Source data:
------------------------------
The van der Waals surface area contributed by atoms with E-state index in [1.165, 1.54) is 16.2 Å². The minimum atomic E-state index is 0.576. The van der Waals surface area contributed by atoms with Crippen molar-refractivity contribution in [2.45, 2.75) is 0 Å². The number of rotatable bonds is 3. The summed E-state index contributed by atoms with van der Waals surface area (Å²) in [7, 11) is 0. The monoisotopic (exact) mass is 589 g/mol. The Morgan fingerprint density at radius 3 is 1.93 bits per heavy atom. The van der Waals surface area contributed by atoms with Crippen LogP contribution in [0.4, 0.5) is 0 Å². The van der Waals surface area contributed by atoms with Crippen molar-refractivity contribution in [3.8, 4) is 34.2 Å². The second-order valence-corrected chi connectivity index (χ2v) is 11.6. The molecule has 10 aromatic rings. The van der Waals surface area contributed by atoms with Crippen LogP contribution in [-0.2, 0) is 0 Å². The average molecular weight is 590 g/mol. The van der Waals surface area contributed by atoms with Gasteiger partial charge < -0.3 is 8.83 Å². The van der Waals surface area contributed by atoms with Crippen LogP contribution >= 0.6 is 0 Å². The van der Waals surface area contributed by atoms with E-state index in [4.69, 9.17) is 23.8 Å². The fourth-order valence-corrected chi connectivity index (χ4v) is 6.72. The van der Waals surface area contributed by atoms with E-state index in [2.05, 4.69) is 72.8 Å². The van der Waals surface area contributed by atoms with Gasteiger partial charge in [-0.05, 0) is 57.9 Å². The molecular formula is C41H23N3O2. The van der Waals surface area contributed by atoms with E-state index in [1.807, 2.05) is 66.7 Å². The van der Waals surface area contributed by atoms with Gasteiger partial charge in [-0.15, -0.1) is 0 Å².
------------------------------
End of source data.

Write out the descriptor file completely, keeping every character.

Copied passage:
The van der Waals surface area contributed by atoms with E-state index in [1.165, 1.54) is 16.2 Å². The minimum atomic E-state index is 0.576. The van der Waals surface area contributed by atoms with Crippen molar-refractivity contribution in [2.45, 2.75) is 0 Å². The number of rotatable bonds is 3. The summed E-state index contributed by atoms with van der Waals surface area (Å²) in [7, 11) is 0. The monoisotopic (exact) mass is 589 g/mol. The Morgan fingerprint density at radius 3 is 1.93 bits per heavy atom. The van der Waals surface area contributed by atoms with Crippen LogP contribution in [0.4, 0.5) is 0 Å². The van der Waals surface area contributed by atoms with Crippen molar-refractivity contribution in [3.8, 4) is 34.2 Å². The second-order valence-corrected chi connectivity index (χ2v) is 11.6. The molecule has 10 aromatic rings. The van der Waals surface area contributed by atoms with Crippen LogP contribution in [-0.2, 0) is 0 Å². The average molecular weight is 590 g/mol. The van der Waals surface area contributed by atoms with Gasteiger partial charge < -0.3 is 8.83 Å². The van der Waals surface area contributed by atoms with Crippen LogP contribution >= 0.6 is 0 Å². The van der Waals surface area contributed by atoms with E-state index in [4.69, 9.17) is 23.8 Å². The fourth-order valence-corrected chi connectivity index (χ4v) is 6.72. The van der Waals surface area contributed by atoms with E-state index in [2.05, 4.69) is 72.8 Å². The van der Waals surface area contributed by atoms with Gasteiger partial charge in [-0.05, 0) is 57.9 Å². The molecular formula is C41H23N3O2. The van der Waals surface area contributed by atoms with E-state index in [1.807, 2.05) is 66.7 Å². The van der Waals surface area contributed by atoms with Gasteiger partial charge in [-0.15, -0.1) is 0 Å².